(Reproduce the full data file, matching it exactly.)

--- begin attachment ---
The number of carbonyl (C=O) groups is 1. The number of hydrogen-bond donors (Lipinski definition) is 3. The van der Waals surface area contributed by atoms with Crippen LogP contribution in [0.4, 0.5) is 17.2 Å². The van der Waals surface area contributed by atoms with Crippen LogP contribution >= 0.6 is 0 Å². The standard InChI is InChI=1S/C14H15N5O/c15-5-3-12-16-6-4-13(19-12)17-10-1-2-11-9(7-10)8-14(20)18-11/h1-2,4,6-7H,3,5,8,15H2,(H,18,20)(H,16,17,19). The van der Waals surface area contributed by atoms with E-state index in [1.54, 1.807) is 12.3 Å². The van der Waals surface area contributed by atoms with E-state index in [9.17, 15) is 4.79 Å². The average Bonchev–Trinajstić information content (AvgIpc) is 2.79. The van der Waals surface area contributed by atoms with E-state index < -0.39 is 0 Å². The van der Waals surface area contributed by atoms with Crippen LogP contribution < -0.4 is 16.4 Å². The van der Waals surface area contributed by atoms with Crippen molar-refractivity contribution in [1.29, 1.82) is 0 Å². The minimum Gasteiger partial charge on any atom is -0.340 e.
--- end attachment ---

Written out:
The number of carbonyl (C=O) groups is 1. The number of hydrogen-bond donors (Lipinski definition) is 3. The van der Waals surface area contributed by atoms with Crippen LogP contribution in [0.4, 0.5) is 17.2 Å². The van der Waals surface area contributed by atoms with Crippen LogP contribution >= 0.6 is 0 Å². The standard InChI is InChI=1S/C14H15N5O/c15-5-3-12-16-6-4-13(19-12)17-10-1-2-11-9(7-10)8-14(20)18-11/h1-2,4,6-7H,3,5,8,15H2,(H,18,20)(H,16,17,19). The van der Waals surface area contributed by atoms with E-state index in [1.54, 1.807) is 12.3 Å². The van der Waals surface area contributed by atoms with E-state index in [9.17, 15) is 4.79 Å². The average Bonchev–Trinajstić information content (AvgIpc) is 2.79. The van der Waals surface area contributed by atoms with E-state index < -0.39 is 0 Å². The van der Waals surface area contributed by atoms with Crippen LogP contribution < -0.4 is 16.4 Å². The van der Waals surface area contributed by atoms with Crippen molar-refractivity contribution in [1.29, 1.82) is 0 Å². The minimum Gasteiger partial charge on any atom is -0.340 e.